Yeah, that was one of those candid moments of Andrew’s. He had the ability to do that, didn’t he?

 

CLARK:

 

Yeah, do you still have the filed marshal’s baton in your knapsack?

 

TREASURER:

 

Look I, as I said before, I’m the Treasurer, I think that we have got enormous challenges in front of us, we’ve got to build a new tax system for the country, that’s a big one. We are facing on incredibility uncertain international environment , as volatile as we' ye seen in our lifetimes. We have just managed to get our Budget under control, we are reducing Government debt and these are great challenges and to be frank they take up 100 per cent of my time.

 

CLARK:

 

Let’s take some calls. Kathleen is-on the-line, Kathleen good morning.

 

CALLER:

 

Good morning Philip, good morning Treasurer, nice to speak to you again it’s Kathleen Swinbourne from the Women’s Electoral Lobby. I’ve actually 

 

TREASURER:

 

Hi Kathleen.

 

CALLER:

 

I’m actually ringing, I’ve been trying to get an answer from your office for a couple of days to issue on invitation to a breakfast where you can explain the GST and your tax system to women, that we’re holding in Sydney.

 

TREASURER:

 

When ...

 

CLARK:

 

An unusual way of communicating.

 

TREASURER:

 

When did you have in mind Kathleen?

 

CALLER:

 

The 25 th of September, Friday 25th September, I’ve got 600 women clamouring to speak to you and to listen to you.

 

TREASURER:

 

That the day before the grand final, isn’t it?

 

CALLER:

 

It is, we already have Gareth Evans, said he’d love to come along and speak to women and I’m sure you would as well.

 

TREASURER:

 

Well I’d love to come along and speak to women. I did enjoy that meeting that I spoke to, that was the meeting in Canberra, wasn’t it, where I spoke to all the women’s groups?

 

CALLER:

 

Yes.

 

TREASURER:

 

Which I really enjoyed actually,. is was a goodtime, so we’ll see what we can do, you know what these programs are like but we’ll see what we can do.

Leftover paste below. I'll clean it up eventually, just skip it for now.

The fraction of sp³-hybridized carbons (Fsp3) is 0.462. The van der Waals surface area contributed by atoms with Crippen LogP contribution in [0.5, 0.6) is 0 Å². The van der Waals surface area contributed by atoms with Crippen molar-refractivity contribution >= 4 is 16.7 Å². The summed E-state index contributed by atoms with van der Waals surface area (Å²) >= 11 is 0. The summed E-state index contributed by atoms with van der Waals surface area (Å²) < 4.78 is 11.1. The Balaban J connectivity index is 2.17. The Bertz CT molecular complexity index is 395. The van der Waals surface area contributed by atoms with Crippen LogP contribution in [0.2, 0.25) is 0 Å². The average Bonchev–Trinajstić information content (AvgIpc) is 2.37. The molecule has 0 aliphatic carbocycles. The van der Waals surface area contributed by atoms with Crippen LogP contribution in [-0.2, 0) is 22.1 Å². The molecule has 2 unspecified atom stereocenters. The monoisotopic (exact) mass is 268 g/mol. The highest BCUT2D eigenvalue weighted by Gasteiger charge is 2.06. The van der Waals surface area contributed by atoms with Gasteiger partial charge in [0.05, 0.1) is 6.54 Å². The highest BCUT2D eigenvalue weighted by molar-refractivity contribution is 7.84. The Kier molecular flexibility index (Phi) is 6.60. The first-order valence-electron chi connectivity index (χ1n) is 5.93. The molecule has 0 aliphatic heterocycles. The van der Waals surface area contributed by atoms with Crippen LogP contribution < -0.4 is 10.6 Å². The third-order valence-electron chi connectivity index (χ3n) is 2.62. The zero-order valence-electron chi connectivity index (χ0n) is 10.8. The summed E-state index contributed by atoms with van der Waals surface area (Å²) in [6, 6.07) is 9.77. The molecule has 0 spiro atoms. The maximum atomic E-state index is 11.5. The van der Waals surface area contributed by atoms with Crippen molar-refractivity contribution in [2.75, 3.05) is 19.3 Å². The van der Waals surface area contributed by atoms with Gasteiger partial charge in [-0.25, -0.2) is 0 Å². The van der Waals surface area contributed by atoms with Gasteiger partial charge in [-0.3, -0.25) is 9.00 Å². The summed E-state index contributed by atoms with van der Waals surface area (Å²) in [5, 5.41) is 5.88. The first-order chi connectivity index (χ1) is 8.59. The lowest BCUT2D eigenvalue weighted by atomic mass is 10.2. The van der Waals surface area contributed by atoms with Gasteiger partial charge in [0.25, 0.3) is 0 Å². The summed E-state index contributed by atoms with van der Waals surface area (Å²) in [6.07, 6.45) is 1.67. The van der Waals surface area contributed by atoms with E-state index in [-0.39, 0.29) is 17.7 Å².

CLARK:

 

We are not going to be able to resolve it here Kathleen.

 

CALLER:

 

I know how important women are to you in the election and I’m sure that you’d love to be there.

 

TREASURER:

 

Well look I can tell you this Kathleen, women are very important to us in the election and I’m speaking to numbers and numbers of women’s’ groups and if we can fit another one in of course we’ll do so.

 

CLARK: 

 

All right Kathleen, Ray good morning, you wanted to ask about road tolls.

 

CALLER:

 

Yes, Tim Fischer said just recently that if they took the diese l tax off, he was asked what about the damage      and he said oh well we’d have to put a road user charge on. When are you going to announce the road user charge?

 

TREASURER:

 

Well what Tim was saying was that under our policy we’ve said that if you’re a heavy truck, which I think is defined as more than 3.5 tons, you’ll get a rebate of the diesel excise. The current diesel excise is 43 cents a litre, but if you’re a transport truck you’ll only pay 18 cents a litre. That’s a drop of 25 cents a litre.

 

CALLER:

 

Inaudible

 

TREASURER:

 

Now the reason why 18 cents a litre is chosen is that most of the motoring organisation regard that as the road user charge, that is, most of the motoring organisation said if you were actually charging people to drive across a road and you wanted to charge them a price that would look after the building of the road and the renovation of the road it would be around 18 cents a litre. And so that’s why we said we would rebate them back to 18 cents a litre.

 

CLARK:

 

OK.

 

CALLER:

 

Right, well you’re going to. give me back $1.1 ,000 a year for my fuel bill.